A recent marketing gaffe by IBM highlights the importance of knowing your audience before launching a significant initiative. The campaign, #HackAHairDryer, was meant to encourage women to get into technology but ended up turning off the very audience it was trying to reach.
As reported by The Guardian, IBM launched its campaign with a YouTube video showing a number of experiments involving hairdryers. The video—which has since been pulled by IBM’s marketing team—features a voiceover encouraging women to participate:
“You, a windblaster and an idea, repurposed for a larger purpose, to support those who believe that it’s not what covers your cranium that counts, but what’s in it. So hack heat, re-reoute airflow, reinvent sound, and imagine a future where the most brilliant minds are solving the world’s biggest problems regardless of your gender.”
People were quick to react, especially on Twitter, where women chimed in with sometimes hilarious and often seething comments that pointed out how the campaign, in its attempt to correct gender inequality, instead perpetuated a stereotypical image of women and their interests.
The failure of the #HackAHairDryer campaign isn’t an isolated case. Employee data from companies like Google, Facebook and Microsoft show a serious lack of gender diversity. In the past few months, the tech industry has been under pressure to launch initiatives to encourage women to pursue careers in STEM (science, technology, engineering and mathematics). Some of these initiatives received backlash. For instance, an initiative by the energy company EDF called “Pretty Curious” met criticisms for its “girlified” approach. Others, like Twitter, have been criticized for setting recruitment goals that aren’t ambitious enough.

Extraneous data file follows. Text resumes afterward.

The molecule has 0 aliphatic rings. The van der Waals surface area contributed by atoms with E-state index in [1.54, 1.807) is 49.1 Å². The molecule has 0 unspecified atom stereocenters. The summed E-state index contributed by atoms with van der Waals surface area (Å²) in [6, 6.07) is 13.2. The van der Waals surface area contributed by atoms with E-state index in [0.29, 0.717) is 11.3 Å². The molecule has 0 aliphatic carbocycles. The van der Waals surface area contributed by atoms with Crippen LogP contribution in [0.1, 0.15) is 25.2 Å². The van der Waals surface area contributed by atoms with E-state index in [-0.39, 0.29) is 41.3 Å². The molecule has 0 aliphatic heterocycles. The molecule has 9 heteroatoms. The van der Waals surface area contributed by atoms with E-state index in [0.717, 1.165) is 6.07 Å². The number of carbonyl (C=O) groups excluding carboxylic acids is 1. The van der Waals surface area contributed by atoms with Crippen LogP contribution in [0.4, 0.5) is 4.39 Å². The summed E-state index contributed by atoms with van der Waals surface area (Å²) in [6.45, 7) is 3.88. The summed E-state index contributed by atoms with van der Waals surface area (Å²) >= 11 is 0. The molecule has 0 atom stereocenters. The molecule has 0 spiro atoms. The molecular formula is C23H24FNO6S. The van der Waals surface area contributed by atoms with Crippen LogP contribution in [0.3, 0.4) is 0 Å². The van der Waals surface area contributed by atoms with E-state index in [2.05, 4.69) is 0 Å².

These blunders just go to show that IBM and other tech companies need a smarter approach to boosting female representation in their companies. Instead of launching initiatives that are based on misguided stereotypes, companies must listen to the very people they want to attract: women.
Engaging in an ongoing, two-way conversation with female customers and employees can help companies develop a more nuanced and accurate understanding of this audience. Testing early-stage messaging and asking for input throughout the campaign-development process can help ensure companies are speaking the right language and communicating the intended message.
Thanks for the feedback on our campaign. We heard you and we apologize for missing the mark. We promise to do better in the future.
— IBM (@IBM) December 7, 2015
To be fair, IBM listened to the public, apologized and quickly pulled the plug on the campaign. But #HackAHairDryer is a painful reminder that even well-intentioned campaigns can fail miserably when they’re not grounded in an accurate and holistic understanding of your audience. As IBM discovered this week, companies that don’t engage first are just blowing hot air.